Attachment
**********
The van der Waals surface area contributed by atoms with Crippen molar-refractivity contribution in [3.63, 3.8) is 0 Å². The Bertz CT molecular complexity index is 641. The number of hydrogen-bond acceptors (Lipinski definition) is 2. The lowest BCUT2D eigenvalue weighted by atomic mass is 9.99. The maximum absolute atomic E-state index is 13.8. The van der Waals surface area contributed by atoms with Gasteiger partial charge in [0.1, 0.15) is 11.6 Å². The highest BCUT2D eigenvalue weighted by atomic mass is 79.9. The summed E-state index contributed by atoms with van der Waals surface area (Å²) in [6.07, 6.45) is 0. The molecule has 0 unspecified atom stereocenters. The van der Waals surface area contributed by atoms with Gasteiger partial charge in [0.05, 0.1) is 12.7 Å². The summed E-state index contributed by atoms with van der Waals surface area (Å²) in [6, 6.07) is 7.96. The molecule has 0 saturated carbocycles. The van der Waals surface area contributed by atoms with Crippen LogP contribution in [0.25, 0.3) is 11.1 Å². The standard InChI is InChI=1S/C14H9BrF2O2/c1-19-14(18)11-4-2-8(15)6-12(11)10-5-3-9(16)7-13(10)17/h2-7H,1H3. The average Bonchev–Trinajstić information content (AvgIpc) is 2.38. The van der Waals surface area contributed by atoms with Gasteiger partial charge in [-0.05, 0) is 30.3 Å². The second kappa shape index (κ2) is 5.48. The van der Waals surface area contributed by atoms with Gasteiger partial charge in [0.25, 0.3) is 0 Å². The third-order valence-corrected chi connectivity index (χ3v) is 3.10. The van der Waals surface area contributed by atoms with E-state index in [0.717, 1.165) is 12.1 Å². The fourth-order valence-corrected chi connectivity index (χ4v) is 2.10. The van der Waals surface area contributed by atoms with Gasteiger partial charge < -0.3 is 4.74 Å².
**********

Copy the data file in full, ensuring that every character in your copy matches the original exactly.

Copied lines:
The van der Waals surface area contributed by atoms with Crippen molar-refractivity contribution in [3.63, 3.8) is 0 Å². The Bertz CT molecular complexity index is 641. The number of hydrogen-bond acceptors (Lipinski definition) is 2. The lowest BCUT2D eigenvalue weighted by atomic mass is 9.99. The maximum absolute atomic E-state index is 13.8. The van der Waals surface area contributed by atoms with Gasteiger partial charge in [0.1, 0.15) is 11.6 Å². The highest BCUT2D eigenvalue weighted by atomic mass is 79.9. The summed E-state index contributed by atoms with van der Waals surface area (Å²) in [6.07, 6.45) is 0. The molecule has 0 unspecified atom stereocenters. The van der Waals surface area contributed by atoms with Gasteiger partial charge in [0.05, 0.1) is 12.7 Å². The summed E-state index contributed by atoms with van der Waals surface area (Å²) in [6, 6.07) is 7.96. The molecule has 0 saturated carbocycles. The van der Waals surface area contributed by atoms with Crippen LogP contribution in [0.25, 0.3) is 11.1 Å². The standard InChI is InChI=1S/C14H9BrF2O2/c1-19-14(18)11-4-2-8(15)6-12(11)10-5-3-9(16)7-13(10)17/h2-7H,1H3. The average Bonchev–Trinajstić information content (AvgIpc) is 2.38. The van der Waals surface area contributed by atoms with Gasteiger partial charge in [-0.05, 0) is 30.3 Å². The second kappa shape index (κ2) is 5.48. The van der Waals surface area contributed by atoms with Gasteiger partial charge in [0.25, 0.3) is 0 Å². The third-order valence-corrected chi connectivity index (χ3v) is 3.10. The van der Waals surface area contributed by atoms with E-state index in [0.717, 1.165) is 12.1 Å². The fourth-order valence-corrected chi connectivity index (χ4v) is 2.10. The van der Waals surface area contributed by atoms with Gasteiger partial charge < -0.3 is 4.74 Å².